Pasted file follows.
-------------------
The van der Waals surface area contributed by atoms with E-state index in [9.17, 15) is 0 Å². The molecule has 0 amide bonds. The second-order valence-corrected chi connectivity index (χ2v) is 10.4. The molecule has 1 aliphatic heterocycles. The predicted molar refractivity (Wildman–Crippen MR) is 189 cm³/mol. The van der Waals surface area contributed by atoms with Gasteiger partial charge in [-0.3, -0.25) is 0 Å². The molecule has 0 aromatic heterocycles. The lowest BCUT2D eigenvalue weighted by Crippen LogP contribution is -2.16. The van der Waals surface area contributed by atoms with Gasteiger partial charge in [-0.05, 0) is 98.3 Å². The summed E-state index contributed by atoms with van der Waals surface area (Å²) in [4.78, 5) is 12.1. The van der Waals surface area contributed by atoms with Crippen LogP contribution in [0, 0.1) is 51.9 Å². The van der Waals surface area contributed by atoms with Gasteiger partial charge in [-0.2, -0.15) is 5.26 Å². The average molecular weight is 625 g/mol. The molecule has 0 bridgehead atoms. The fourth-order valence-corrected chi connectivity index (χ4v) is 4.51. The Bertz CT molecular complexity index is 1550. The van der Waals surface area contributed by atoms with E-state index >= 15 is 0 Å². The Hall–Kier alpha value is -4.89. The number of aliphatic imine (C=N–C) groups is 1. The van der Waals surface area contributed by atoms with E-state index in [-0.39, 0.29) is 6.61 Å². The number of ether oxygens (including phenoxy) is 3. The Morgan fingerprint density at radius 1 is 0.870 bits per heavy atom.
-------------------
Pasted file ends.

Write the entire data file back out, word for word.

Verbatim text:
The van der Waals surface area contributed by atoms with E-state index in [9.17, 15) is 0 Å². The molecule has 0 amide bonds. The second-order valence-corrected chi connectivity index (χ2v) is 10.4. The molecule has 1 aliphatic heterocycles. The predicted molar refractivity (Wildman–Crippen MR) is 189 cm³/mol. The van der Waals surface area contributed by atoms with Gasteiger partial charge in [-0.3, -0.25) is 0 Å². The molecule has 0 aromatic heterocycles. The lowest BCUT2D eigenvalue weighted by Crippen LogP contribution is -2.16. The van der Waals surface area contributed by atoms with Gasteiger partial charge in [-0.05, 0) is 98.3 Å². The summed E-state index contributed by atoms with van der Waals surface area (Å²) in [4.78, 5) is 12.1. The van der Waals surface area contributed by atoms with Crippen LogP contribution in [0, 0.1) is 51.9 Å². The van der Waals surface area contributed by atoms with Gasteiger partial charge in [-0.2, -0.15) is 5.26 Å². The average molecular weight is 625 g/mol. The molecule has 0 bridgehead atoms. The fourth-order valence-corrected chi connectivity index (χ4v) is 4.51. The Bertz CT molecular complexity index is 1550. The van der Waals surface area contributed by atoms with E-state index >= 15 is 0 Å². The Hall–Kier alpha value is -4.89. The number of aliphatic imine (C=N–C) groups is 1. The van der Waals surface area contributed by atoms with E-state index in [-0.39, 0.29) is 6.61 Å². The number of ether oxygens (including phenoxy) is 3. The Morgan fingerprint density at radius 1 is 0.870 bits per heavy atom.